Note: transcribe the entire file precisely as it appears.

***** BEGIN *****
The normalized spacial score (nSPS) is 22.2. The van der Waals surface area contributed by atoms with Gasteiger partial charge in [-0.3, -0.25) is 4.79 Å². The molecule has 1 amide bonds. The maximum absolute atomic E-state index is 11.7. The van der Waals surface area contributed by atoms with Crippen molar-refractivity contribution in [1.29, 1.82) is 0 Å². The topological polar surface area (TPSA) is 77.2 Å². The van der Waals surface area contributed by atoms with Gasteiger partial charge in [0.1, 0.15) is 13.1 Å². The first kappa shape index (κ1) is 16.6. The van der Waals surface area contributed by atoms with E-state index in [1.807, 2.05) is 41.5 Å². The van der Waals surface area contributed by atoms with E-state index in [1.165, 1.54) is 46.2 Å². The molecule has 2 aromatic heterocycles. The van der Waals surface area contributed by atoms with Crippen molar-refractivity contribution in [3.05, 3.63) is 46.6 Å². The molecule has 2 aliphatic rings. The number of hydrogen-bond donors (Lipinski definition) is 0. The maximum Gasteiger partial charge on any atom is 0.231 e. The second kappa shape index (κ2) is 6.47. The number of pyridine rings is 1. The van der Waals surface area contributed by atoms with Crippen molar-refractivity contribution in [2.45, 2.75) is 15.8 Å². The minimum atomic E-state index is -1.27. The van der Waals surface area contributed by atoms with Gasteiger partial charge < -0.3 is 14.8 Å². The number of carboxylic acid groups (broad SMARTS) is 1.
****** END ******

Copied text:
The normalized spacial score (nSPS) is 22.2. The van der Waals surface area contributed by atoms with Gasteiger partial charge in [-0.3, -0.25) is 4.79 Å². The molecule has 1 amide bonds. The maximum absolute atomic E-state index is 11.7. The van der Waals surface area contributed by atoms with Crippen molar-refractivity contribution in [1.29, 1.82) is 0 Å². The topological polar surface area (TPSA) is 77.2 Å². The van der Waals surface area contributed by atoms with Gasteiger partial charge in [0.1, 0.15) is 13.1 Å². The first kappa shape index (κ1) is 16.6. The van der Waals surface area contributed by atoms with E-state index in [1.807, 2.05) is 41.5 Å². The van der Waals surface area contributed by atoms with E-state index in [1.165, 1.54) is 46.2 Å². The molecule has 2 aromatic heterocycles. The van der Waals surface area contributed by atoms with Crippen molar-refractivity contribution in [3.05, 3.63) is 46.6 Å². The molecule has 2 aliphatic rings. The number of hydrogen-bond donors (Lipinski definition) is 0. The maximum Gasteiger partial charge on any atom is 0.231 e. The second kappa shape index (κ2) is 6.47. The number of pyridine rings is 1. The van der Waals surface area contributed by atoms with Crippen molar-refractivity contribution in [2.45, 2.75) is 15.8 Å². The minimum atomic E-state index is -1.27. The van der Waals surface area contributed by atoms with Gasteiger partial charge < -0.3 is 14.8 Å². The number of carboxylic acid groups (broad SMARTS) is 1.